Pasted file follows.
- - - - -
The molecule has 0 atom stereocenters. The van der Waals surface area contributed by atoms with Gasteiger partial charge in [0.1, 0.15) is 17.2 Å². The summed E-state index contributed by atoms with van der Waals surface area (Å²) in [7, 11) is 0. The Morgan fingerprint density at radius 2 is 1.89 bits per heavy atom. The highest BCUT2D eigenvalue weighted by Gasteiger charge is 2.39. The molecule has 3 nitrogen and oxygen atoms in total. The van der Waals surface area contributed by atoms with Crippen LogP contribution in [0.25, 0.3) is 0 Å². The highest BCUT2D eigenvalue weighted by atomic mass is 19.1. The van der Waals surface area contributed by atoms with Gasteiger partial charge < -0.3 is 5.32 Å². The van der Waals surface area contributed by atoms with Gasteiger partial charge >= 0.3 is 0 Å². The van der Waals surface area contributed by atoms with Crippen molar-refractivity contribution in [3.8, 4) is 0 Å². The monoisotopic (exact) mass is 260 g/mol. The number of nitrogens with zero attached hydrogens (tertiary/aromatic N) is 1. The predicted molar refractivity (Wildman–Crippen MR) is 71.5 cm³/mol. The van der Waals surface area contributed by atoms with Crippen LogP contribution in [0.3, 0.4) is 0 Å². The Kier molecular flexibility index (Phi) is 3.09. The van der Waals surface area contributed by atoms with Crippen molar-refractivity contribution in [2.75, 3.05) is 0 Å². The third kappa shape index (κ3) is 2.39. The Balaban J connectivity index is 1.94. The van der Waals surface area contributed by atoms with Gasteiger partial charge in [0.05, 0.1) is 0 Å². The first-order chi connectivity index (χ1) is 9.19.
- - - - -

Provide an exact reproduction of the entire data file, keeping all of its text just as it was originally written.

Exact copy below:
The molecule has 0 atom stereocenters. The van der Waals surface area contributed by atoms with Gasteiger partial charge in [0.1, 0.15) is 17.2 Å². The summed E-state index contributed by atoms with van der Waals surface area (Å²) in [7, 11) is 0. The Morgan fingerprint density at radius 2 is 1.89 bits per heavy atom. The highest BCUT2D eigenvalue weighted by Gasteiger charge is 2.39. The molecule has 3 nitrogen and oxygen atoms in total. The van der Waals surface area contributed by atoms with Crippen LogP contribution in [0.25, 0.3) is 0 Å². The highest BCUT2D eigenvalue weighted by atomic mass is 19.1. The van der Waals surface area contributed by atoms with Gasteiger partial charge < -0.3 is 5.32 Å². The van der Waals surface area contributed by atoms with Gasteiger partial charge >= 0.3 is 0 Å². The van der Waals surface area contributed by atoms with Crippen molar-refractivity contribution in [3.8, 4) is 0 Å². The monoisotopic (exact) mass is 260 g/mol. The number of nitrogens with zero attached hydrogens (tertiary/aromatic N) is 1. The predicted molar refractivity (Wildman–Crippen MR) is 71.5 cm³/mol. The van der Waals surface area contributed by atoms with Crippen LogP contribution in [0.3, 0.4) is 0 Å². The Kier molecular flexibility index (Phi) is 3.09. The van der Waals surface area contributed by atoms with Crippen molar-refractivity contribution in [2.75, 3.05) is 0 Å². The third kappa shape index (κ3) is 2.39. The Balaban J connectivity index is 1.94. The van der Waals surface area contributed by atoms with Gasteiger partial charge in [0.05, 0.1) is 0 Å². The first-order chi connectivity index (χ1) is 9.19.